Selling photos on ebay.

'Is it legal', 'can I do this' type questions and discussions.
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Selling photos on ebay.

Post by p6steve »

So I have a question about selling prints of my hometown either on eBay or maybe a website of my own making but am struggling to find definitive rules and regulations around it.
I have in the region of 5000 historic photos on my computer of my home city sourced from a variety of sites on the internet over about 7 years. The vast majority are just pictures I have found doing a Google search and I’ve then screen shot them and tidied them up, but there are also eBay postcards, screenshots I have taken of other peoples posts in Facebook groups and other forums, but all of which I have seen many times in many places and being sold by many different people.
I’d love to share my pictures to a wider audience and if I can make a few quid in the process then that’s a bonus, but I don’t want to infringe copyright in any way. I’d say for at least 90% of them, I have no way of knowing who took them - they’re just there on the internet!
What about postcards?
Also I have purchased many prints and photos from other people over the years, can I now sell these?
Thanks in advance for any advice.
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Re: Selling photos on ebay.

Post by AndyJ »

Hi Steve and welcome to the forums.

I think the first thing to assume is that all the images you have collected over the years are subject to copyright until you can find reliable evidence to the contrary. So for instance a photograph taken in the UK before 1945 will usually be out of copyright due to the rules which existed at that time. Also you may find that one or two of the images have been released by their authors under a Creative Commons or similar licence which allows you to commercially exploit the image concerned (note that many Creative Commons licences will have the NC attribute which means the images can't used commercially).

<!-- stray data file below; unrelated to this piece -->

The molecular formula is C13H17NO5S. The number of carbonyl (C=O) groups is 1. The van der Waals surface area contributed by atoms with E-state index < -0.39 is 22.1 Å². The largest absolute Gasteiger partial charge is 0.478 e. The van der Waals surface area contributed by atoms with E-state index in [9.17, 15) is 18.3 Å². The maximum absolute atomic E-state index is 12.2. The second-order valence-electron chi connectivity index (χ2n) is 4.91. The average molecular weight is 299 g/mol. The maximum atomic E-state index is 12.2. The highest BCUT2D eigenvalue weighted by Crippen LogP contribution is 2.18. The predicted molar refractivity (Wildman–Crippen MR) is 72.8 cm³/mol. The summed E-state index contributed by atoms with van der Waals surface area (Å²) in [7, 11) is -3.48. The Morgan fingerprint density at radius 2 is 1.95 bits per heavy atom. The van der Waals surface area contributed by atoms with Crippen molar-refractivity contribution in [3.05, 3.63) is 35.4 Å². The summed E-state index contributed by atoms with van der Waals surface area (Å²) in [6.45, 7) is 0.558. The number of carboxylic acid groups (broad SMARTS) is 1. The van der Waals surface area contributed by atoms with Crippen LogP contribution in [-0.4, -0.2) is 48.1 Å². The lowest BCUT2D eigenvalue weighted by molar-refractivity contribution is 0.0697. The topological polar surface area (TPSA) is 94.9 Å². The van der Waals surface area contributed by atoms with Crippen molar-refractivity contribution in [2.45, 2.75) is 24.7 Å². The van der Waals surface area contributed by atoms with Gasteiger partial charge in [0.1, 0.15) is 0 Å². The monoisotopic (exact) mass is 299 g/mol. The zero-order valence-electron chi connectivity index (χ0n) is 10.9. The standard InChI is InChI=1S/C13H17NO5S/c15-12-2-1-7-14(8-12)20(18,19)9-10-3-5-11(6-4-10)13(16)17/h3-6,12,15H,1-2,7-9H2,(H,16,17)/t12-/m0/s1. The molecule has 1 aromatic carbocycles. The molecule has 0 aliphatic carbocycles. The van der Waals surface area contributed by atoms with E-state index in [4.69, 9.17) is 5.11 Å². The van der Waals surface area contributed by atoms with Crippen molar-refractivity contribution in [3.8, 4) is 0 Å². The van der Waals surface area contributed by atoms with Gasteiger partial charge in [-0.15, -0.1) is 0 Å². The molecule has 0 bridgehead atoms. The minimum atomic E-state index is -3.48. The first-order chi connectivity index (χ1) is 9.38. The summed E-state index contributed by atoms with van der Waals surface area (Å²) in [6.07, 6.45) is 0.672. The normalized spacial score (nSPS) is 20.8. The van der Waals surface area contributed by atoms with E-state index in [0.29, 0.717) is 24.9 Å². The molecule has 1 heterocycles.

This situation prevails even if you have no idea who the photographer was. That merely means that the work has become orphaned. Quite often a bit of diligent searching using tools like Google Image Search can identify the photographer or a picture agency which represents him or her. Postcards are no different to other photographs, except that due to the many collectors sites it is much easier to track down the publisher of the postcard and thus the likely owner of the copyright. A particular word of warning about one particular publisher of postcards: Francis Frith and Co Ltd now trading as the Francis Frith Collection. Although many of the older photographs in this collection0, and certainly all those taken by Frith himself, are now out of copyright due to their age, but you will find the FFC have slapped copyright notices on all of their stock. Undoubtedly this claim to copyright would not hold up in court, but you might need deep pockets if you wanted, or needed, to test out this hypothesis.

If you have bought any prints from legitimate sources you can certainly sell your original print, but you cannot make copies of those prints.
Advice or comment provided here is not and does not purport to be legal advice as defined by s.12 of Legal Services Act 2007
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